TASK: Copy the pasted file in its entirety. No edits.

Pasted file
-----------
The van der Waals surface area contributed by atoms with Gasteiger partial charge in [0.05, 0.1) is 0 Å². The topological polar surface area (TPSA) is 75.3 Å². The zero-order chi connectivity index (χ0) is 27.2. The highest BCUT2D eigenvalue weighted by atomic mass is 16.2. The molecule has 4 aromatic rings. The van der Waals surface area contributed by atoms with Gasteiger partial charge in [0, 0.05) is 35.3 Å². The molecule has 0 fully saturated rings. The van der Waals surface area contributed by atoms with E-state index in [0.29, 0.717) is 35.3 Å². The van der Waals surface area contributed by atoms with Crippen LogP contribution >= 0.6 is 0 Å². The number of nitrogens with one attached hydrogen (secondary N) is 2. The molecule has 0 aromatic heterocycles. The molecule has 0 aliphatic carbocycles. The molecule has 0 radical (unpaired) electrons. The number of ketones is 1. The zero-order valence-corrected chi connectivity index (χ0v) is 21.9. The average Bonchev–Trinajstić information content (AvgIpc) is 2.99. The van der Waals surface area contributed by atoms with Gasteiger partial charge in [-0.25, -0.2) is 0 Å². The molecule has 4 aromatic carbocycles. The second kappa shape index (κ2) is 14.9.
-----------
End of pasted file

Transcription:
The van der Waals surface area contributed by atoms with Gasteiger partial charge in [0.05, 0.1) is 0 Å². The topological polar surface area (TPSA) is 75.3 Å². The zero-order chi connectivity index (χ0) is 27.2. The highest BCUT2D eigenvalue weighted by atomic mass is 16.2. The molecule has 4 aromatic rings. The van der Waals surface area contributed by atoms with Gasteiger partial charge in [0, 0.05) is 35.3 Å². The molecule has 0 fully saturated rings. The van der Waals surface area contributed by atoms with E-state index in [0.29, 0.717) is 35.3 Å². The van der Waals surface area contributed by atoms with Crippen LogP contribution >= 0.6 is 0 Å². The number of nitrogens with one attached hydrogen (secondary N) is 2. The molecule has 0 aromatic heterocycles. The molecule has 0 aliphatic carbocycles. The molecule has 0 radical (unpaired) electrons. The number of ketones is 1. The zero-order valence-corrected chi connectivity index (χ0v) is 21.9. The average Bonchev–Trinajstić information content (AvgIpc) is 2.99. The van der Waals surface area contributed by atoms with Gasteiger partial charge in [-0.25, -0.2) is 0 Å². The molecule has 4 aromatic carbocycles. The second kappa shape index (κ2) is 14.9.